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Heavy Medal: A Mock Newbery Blog
Inside Heavy Medal

Two Orphans, Two Islands: Which Is More Distinguished?

beyondthebrightseaCertain recurring narrative devices have long been universally employed by authors of children’s books: a boarding school setting, moving (away) as the main conflict, meeting a wise mentor, etc.  One often-seen element is an orphan protagonist: From Huck Finn and Mary Lennox to Harry Potter and the Beaudelaires, children’s books do seem to feature parentless protagonists disproportionally.  Perhaps it allows the author to easily externalize the internal existential worries and wonders of every child reader: even those from intact families.  It might also provide a handy explanation of such protagonist’s precocious independence and maturity that enable certain actions and plot development.

Other often found themes in children’s books are a sense of  isolation, being misunderstood, and powerlessness when facing the unknown world that is “growing up.”  An island is then a perfect setting to represent such feelings.

This year, we have at least two much lauded books that combine orphan characters with an island setting: Beyond the Bright Sea by Lauren Wolk and Orphan Island by Laurel Snyder.

orphanislandBoth authors are limber with words and turning organically descriptive phrases page after page — but always serving the characters and not just for pretty-prose sake.  Wolk uses sea, nature and daily life inspired phrases that befit Crow’s experiences and her observant nature (“questions that rose and ebbed,” “a tide of curiosity,” and “so my wet clothes didn’t weep onto hers”) and Snyder sprinkles in subtle idiosyncratic word usages to indicate the unsettlingly distorted world in her book: a “sleep” is one day; “wishing” means going to the bathroom; and “moon balls” are pearls.

Both authors create distinctive characters who inspire strong feelings in readers.  I adore and cheer for Crow and am annoyed by and yet completely empathetic toward Jinny.   Both young girls make bold and independent choices that result in life-changing consequences.

Both authors are masterful with dialog and succinct descriptors to construct vivid supporting characters.  In Beyond the Bright Sea, Osh’s obstinance and quiet love and Miss Maggie’s fierce support for social outcasts make them complex and admirable individuals.  In Orphan Island, readers can almost hear and see Ess’s exasperating innocence and Eevie’s mean spiritedness.

Both islands feel real and lived-in. And both stories maintain suspense and tension throughout.  In Beyond the Bright Sea, the buried treasure, the grave robber, Crow’s search of a long lost sibling, and her learning of her parents’ tragic past will no doubt propel young readers to eagerly turn those pages. Likewise, the mystery of where everyone comes and goes, of how the Island gets its magic, and why there are hidden notes and strict rules, along with wondering how Jinny’s rebellion will turn out, will all engage young readers all the way to the final pages of Orphan Island.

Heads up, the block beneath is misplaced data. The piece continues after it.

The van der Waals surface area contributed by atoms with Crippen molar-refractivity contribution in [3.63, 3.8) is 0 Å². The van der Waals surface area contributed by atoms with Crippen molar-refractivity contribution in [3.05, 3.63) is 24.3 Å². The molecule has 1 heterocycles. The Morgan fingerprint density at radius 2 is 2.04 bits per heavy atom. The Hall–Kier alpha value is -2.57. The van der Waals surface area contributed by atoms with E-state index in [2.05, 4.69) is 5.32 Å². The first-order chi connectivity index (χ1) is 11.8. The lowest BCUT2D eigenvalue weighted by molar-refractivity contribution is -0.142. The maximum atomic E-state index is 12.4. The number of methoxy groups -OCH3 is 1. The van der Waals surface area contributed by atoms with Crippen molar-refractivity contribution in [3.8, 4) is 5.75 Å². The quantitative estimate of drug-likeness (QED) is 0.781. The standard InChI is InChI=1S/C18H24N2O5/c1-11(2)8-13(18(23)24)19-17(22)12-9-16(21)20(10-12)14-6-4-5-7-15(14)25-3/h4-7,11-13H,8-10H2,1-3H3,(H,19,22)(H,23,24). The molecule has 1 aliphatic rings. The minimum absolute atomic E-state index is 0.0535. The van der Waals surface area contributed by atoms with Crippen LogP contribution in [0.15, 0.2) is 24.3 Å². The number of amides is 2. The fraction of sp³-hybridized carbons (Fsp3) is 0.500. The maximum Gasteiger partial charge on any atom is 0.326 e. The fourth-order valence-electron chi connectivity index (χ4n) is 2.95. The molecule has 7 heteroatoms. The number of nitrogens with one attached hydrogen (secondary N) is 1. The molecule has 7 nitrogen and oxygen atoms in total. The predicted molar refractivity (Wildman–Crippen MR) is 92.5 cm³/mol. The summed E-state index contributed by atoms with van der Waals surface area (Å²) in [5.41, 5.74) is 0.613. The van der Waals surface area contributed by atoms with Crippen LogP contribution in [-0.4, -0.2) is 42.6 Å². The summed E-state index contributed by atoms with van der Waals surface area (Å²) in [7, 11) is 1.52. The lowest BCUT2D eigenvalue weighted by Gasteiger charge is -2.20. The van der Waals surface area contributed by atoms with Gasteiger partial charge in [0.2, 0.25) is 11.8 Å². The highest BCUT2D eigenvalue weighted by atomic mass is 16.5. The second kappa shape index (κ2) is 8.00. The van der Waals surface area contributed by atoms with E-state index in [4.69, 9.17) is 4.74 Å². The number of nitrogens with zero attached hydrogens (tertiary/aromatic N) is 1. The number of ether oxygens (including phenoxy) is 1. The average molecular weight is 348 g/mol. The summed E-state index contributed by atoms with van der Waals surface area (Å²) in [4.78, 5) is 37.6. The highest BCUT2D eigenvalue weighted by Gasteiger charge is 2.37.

As to which author does a better job in the “[i]nterpretation of the theme” department, again both are equally effective.  It might be quite shocking to know that I will be greatly pleased if one of them receives the Newbery medal and quite unhappy if the other turns out to be a winner.

Why so?

Although every literary aspect of the two titles is equally outstanding, these two books have diametrically divergent themes.  One is life-affirming and positive, while the other is foreboding and pessimistic.  If I were allowed to “judge a book by its theme,” there would have been no contest at all.  However, a Newbery member should not and cannot use the “I’m completely distressed and dismayed by the theme of Orphan Island” as a reason to not support it.  During a real committee discussion, I will probably never mention how after loving the uncertainty and the ambiguity of Jinny’s ups and downs and her choices-making, the very last moment made a great chill coursing through my body because I was so distraught and scared by the “if you follow your heart and desires and break rules, the Island will punish everyone and people will die” proposition.

I would definitely turn to my fellow members who have nominated this book (Eric, looking at you now) and seek their to better understand why it is on the long list of the National Book Award and why so many mock-Newbery lists feature it? Am I misreading it?  Am I wrong in reacting so strongly? If it wins the 2018 Newbery, how would I recommend this book to my young students?



Roxanne Hsu Feldman About Roxanne Hsu Feldman

Roxanne Hsu Feldman is the Middle School (4th to 8th grade) Librarian at the Dalton School in New York City. She served on the 2002 and 2013 Newbery Committees. Roxanne was also a member of 2008-2009 Notable Books for Children, 2015 Best Fiction for Young Adults, and the 2017 Odyssey Award Committees. In 2016 Roxanne was one of the three judges for the Boston Globe-Horn Book Awards. You can reach her at at


  1. Orphan Island has been a hotly debated topic here at work for the past couple weeks. The battle lines are drawn, and it seems there’s no gray area. Those who have read it, at least in my sphere, either love it or hate it. I fall on the love side, the head librarian on the hate side. One of the Middle Grade Lit professors loves it, one of my friends hates it.